There has been a great deal of concern regarding a recent “outbreak of Parvovirus infection amongst dogs in Chilliwack, BC. The amount of media coverage received by this has caused a heightened level of desperation for pet owners. This has translated into an unprecedented number of phone inquiries in our office from concerned dog owner fearful that their pets are going to get sick. Let me lend some perspective on this circumstance.
Canine Parvovirus is not a new virus. It was initially identified and described in 1978 as a family of viruses with members affecting dogs, cats and various wild carnivores whom it is presumed were the initial host population (i.e. Coyotes, racoons, mink, weasels). Prior to the development of a good and effective vaccine, there were massive outbreaks of this virus amongst domestic dog populations. With a mortality rate of greater than 80%, many veterinary facilities were overrun with infected dogs. When I first graduated from Veterinary School in 1994 (more than a decade after the introduction of a vaccine to prevent the disease), I was treating 1-2 cases of Parvo per week. Now, after 20 years in practice I see a case of Parvo every 1-2 months. What made the difference over these 2 decades? Availability of an effective vaccine and a high rate of compliance with dog owners having their pets vaccinated. As a result, the majority of the domestic dog population was immune to this deadly virus.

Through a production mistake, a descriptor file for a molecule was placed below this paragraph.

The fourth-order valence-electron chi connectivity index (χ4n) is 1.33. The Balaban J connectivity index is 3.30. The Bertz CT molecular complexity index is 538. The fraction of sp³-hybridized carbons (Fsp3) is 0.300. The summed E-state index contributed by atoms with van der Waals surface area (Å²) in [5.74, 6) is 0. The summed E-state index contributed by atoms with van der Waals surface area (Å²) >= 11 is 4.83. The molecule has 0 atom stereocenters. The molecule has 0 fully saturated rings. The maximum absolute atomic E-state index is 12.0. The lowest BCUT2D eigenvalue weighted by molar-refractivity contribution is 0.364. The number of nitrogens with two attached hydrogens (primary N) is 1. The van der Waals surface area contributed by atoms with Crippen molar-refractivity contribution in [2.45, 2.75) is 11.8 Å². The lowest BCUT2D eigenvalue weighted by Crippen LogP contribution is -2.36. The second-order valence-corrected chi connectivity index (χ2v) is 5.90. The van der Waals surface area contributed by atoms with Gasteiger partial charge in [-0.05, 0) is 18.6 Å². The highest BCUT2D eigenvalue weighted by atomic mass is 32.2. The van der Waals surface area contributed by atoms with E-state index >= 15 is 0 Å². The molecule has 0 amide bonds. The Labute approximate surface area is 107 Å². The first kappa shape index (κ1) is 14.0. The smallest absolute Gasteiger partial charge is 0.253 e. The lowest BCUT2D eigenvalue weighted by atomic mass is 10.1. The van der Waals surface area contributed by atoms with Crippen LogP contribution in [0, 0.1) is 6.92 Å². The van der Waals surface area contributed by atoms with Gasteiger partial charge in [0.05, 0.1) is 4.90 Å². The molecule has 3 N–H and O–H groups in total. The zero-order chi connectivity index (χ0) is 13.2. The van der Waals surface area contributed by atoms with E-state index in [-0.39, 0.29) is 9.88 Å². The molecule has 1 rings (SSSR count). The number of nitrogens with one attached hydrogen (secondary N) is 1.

Though there has been an upswing in the number of cases being seen in animal hospitals over the last year or so, this is still nothing like what we were contending with even 10 years ago. Why has there been an upsurge in cases? I have seen nothing in the medical literature to specifically answer this question though I have some ideas. Parvovirus like virtually all viruses adapts and changes due to environmental pressures. The family of Parvoviruses has many members and we have been fortunate that the vaccines developed have conferred reasonable cross-productivity to these other strains of virus. The immunity developed is not necessarily 100% and so some strains still may be capable of causing disease. Emergence of new, more virulent strains have been noted which have a higher degree of morbidity (ability to cause sickness) and mortality (ability to kill the host). In addition to these viral characteristics, there has been a movement in both human and veterinary medicine over the last 10 years to move away from periodic vaccination. This movement has been mostly fueled by fears that vaccination may cause other illness despite then document effective of vaccines against disease. In human medicine the presumed connection between Autism and vaccination has been completely debunked by an excellent, long-term retrospective study. The assumptions about the duration of effective immunity following vaccination in our pets have been nearly completely based upon opinion evidence and not rigorous science. Despite this, many individuals have opted to not have pet vaccinations kept “current” believing the duration of immunity to be longer than what has been stated by science. Recent studies with respect to immunity to Parvoviral strains indicate that the duration of immunity is likely shorter than what is commonly believed. This will likely have left a portion of the domestic dog population unprotected. In addition to these issues, the encroachment of development on areas frequented by wildlife has caused an increase in the comingling of wild carnivores (coyotes, raccoons, etc) with territory occupied by our domestic dogs. These unvaccinated creatures may act as hosts for the spread of this and other viruses to our domestic dog population. Sightings of coyotes passing through subdivisions within Chilliwack are commonplace.